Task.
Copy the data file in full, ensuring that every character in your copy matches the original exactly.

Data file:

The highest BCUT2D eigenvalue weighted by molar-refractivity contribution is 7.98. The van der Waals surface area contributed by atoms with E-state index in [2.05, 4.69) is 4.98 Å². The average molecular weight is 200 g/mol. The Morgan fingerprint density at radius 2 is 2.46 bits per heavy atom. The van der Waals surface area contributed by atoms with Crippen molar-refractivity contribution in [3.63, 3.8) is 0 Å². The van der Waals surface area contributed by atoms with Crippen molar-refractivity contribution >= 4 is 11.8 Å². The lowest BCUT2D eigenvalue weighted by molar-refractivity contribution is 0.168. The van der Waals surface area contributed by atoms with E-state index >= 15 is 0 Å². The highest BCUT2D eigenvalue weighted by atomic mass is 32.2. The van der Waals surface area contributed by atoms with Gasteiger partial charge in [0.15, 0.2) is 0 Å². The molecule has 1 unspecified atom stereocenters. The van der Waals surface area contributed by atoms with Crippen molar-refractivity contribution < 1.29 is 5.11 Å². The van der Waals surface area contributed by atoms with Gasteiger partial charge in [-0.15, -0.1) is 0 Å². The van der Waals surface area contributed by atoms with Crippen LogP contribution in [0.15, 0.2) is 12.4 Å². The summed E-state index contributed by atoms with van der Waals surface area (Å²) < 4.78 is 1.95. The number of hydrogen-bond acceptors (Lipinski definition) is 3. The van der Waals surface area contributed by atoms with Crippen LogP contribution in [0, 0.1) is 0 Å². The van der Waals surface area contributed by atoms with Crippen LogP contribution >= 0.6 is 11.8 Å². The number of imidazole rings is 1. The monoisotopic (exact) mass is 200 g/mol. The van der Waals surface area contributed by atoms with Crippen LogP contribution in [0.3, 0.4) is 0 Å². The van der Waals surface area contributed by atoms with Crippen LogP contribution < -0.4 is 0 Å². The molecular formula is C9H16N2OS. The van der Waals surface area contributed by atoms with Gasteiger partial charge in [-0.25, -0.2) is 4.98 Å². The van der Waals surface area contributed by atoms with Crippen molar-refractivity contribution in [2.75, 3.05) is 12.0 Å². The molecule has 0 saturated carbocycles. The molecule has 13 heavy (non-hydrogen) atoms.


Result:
The highest BCUT2D eigenvalue weighted by molar-refractivity contribution is 7.98. The van der Waals surface area contributed by atoms with E-state index in [2.05, 4.69) is 4.98 Å². The average molecular weight is 200 g/mol. The Morgan fingerprint density at radius 2 is 2.46 bits per heavy atom. The van der Waals surface area contributed by atoms with Crippen molar-refractivity contribution in [3.63, 3.8) is 0 Å². The van der Waals surface area contributed by atoms with Crippen molar-refractivity contribution >= 4 is 11.8 Å². The lowest BCUT2D eigenvalue weighted by molar-refractivity contribution is 0.168. The van der Waals surface area contributed by atoms with E-state index >= 15 is 0 Å². The highest BCUT2D eigenvalue weighted by atomic mass is 32.2. The van der Waals surface area contributed by atoms with Gasteiger partial charge in [0.15, 0.2) is 0 Å². The molecule has 1 unspecified atom stereocenters. The van der Waals surface area contributed by atoms with Crippen molar-refractivity contribution < 1.29 is 5.11 Å². The van der Waals surface area contributed by atoms with Gasteiger partial charge in [-0.15, -0.1) is 0 Å². The van der Waals surface area contributed by atoms with Crippen LogP contribution in [0.15, 0.2) is 12.4 Å². The summed E-state index contributed by atoms with van der Waals surface area (Å²) < 4.78 is 1.95. The number of hydrogen-bond acceptors (Lipinski definition) is 3. The van der Waals surface area contributed by atoms with Crippen LogP contribution in [0, 0.1) is 0 Å². The van der Waals surface area contributed by atoms with Crippen LogP contribution >= 0.6 is 11.8 Å². The number of imidazole rings is 1. The monoisotopic (exact) mass is 200 g/mol. The van der Waals surface area contributed by atoms with Crippen LogP contribution in [0.3, 0.4) is 0 Å². The van der Waals surface area contributed by atoms with Crippen LogP contribution < -0.4 is 0 Å². The molecular formula is C9H16N2OS. The van der Waals surface area contributed by atoms with Gasteiger partial charge in [-0.25, -0.2) is 4.98 Å². The van der Waals surface area contributed by atoms with Crippen molar-refractivity contribution in [2.75, 3.05) is 12.0 Å². The molecule has 0 saturated carbocycles. The molecule has 13 heavy (non-hydrogen) atoms.